As a result of this award from the Chemistry of Life Processes Program, Dr. Julia L. Brumaghim, from Clemson University, will study the molecular determinants of selenium antioxidant activity. Iron and copper-generated hydroxyl radical causes DNA damage and cell death under oxidative stress conditions, and controlling this damage is a vital cellular process. Selenium antioxidant treatment to prevent DNA damage is an active area of research, and multiple studies are yielding promising but often contradictory results that highlight the need for additional research into the fundamental mechanisms of selenium antioxidant activity. Dr. Brumaghim has recently established that selenium antioxidants prevent oxidative DNA damage by binding metal ions, preventing generation or release of damaging hydroxyl radical. The new project will investigate metal coordination as a novel selenium antioxidant mechanism and compare it to more traditional mechanisms of selenium antioxidant activity, such as glutathione peroxidase activity and reactive oxygen species scavenging. For this work, Dr. Brumaghim and her students will synthesize coordination complexes of selenium antioxidants with Fe2+ and Cu+ ions to determine how metal binding results in antioxidant activity, and quantify the ability of selenium antioxidants to inhibit copper-, iron-, and peroxynitrite-mediated DNA damage. This research represents the first systematic comparison of selenium antioxidant mechanisms from basic coordination chemistry to DNA damage studies, and the results of this research will extend the fields of coordination chemistry, oxidative damage, and selenium biochemistry.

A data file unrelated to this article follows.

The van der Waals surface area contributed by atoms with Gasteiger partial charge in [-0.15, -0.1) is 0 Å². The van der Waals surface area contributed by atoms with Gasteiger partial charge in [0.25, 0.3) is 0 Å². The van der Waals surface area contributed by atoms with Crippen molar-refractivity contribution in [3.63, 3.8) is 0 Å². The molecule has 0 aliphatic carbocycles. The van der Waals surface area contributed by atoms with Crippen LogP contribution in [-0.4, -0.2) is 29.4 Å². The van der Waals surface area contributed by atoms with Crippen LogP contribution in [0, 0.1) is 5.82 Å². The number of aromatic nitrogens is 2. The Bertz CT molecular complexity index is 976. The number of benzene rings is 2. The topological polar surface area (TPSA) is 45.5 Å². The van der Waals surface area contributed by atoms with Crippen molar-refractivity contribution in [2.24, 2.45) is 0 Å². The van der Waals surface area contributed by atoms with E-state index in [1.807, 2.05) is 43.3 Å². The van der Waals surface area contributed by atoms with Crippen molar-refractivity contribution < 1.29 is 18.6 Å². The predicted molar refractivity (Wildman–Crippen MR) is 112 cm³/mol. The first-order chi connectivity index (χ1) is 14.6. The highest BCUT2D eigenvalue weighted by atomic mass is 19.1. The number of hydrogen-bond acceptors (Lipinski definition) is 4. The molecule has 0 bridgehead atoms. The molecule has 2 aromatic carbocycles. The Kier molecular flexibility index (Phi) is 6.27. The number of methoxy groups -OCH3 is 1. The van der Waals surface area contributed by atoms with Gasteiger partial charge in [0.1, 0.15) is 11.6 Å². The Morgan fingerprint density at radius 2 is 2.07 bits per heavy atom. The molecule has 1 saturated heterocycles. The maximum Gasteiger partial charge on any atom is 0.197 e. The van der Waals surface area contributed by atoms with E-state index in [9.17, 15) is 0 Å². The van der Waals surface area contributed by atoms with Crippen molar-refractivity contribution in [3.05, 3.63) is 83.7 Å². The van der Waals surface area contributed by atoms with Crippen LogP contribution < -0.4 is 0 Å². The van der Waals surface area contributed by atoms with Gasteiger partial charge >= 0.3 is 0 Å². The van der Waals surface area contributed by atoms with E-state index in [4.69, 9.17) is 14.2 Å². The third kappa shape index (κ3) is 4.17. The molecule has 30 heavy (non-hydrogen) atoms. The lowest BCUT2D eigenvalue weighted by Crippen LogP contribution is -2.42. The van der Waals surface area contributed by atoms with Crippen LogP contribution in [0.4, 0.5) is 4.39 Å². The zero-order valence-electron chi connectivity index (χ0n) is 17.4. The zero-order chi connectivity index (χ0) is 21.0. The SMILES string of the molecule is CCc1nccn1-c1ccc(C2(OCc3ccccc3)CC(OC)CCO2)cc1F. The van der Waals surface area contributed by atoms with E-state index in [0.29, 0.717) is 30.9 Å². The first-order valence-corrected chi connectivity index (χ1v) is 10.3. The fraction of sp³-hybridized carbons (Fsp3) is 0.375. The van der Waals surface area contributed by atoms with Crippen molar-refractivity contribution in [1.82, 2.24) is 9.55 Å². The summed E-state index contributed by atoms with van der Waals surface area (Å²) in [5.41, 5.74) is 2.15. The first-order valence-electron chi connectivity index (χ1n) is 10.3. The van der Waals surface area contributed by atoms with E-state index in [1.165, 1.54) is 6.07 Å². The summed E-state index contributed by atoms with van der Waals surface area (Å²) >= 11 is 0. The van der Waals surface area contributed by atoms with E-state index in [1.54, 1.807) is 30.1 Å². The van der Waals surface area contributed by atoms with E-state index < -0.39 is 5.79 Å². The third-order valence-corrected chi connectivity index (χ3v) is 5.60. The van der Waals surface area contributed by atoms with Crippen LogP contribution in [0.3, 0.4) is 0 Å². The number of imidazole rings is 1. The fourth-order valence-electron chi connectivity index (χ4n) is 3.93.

In addition to the scientific advances this research represents, performing these studies will promote graduate and undergraduate student training in a broad variety of techniques related to the growing fields of inorganic and biological chemistry. It will also establish or expand research partnerships between Dr. Brumaghim and Profs. Craig Bayse (Old Dominion University), Pamela Riggs-Gelasco (College of Charleston), and R. Kenneth Marcus (Clemson University). Research results will be disseminated broadly through scientific publications and seminars at scientific conferences and universities, as well as through seminars for the general public. Dr. Brumaghim will also develop a summer teacher-training workshop on antioxidants and their ability to prevent DNA damage in conjunction with the South Carolina DNA Learning Center at Clemson University. This workshop will provide high school teachers with hands-on activities and state-of-the-art knowledge about the popular topic of antioxidants.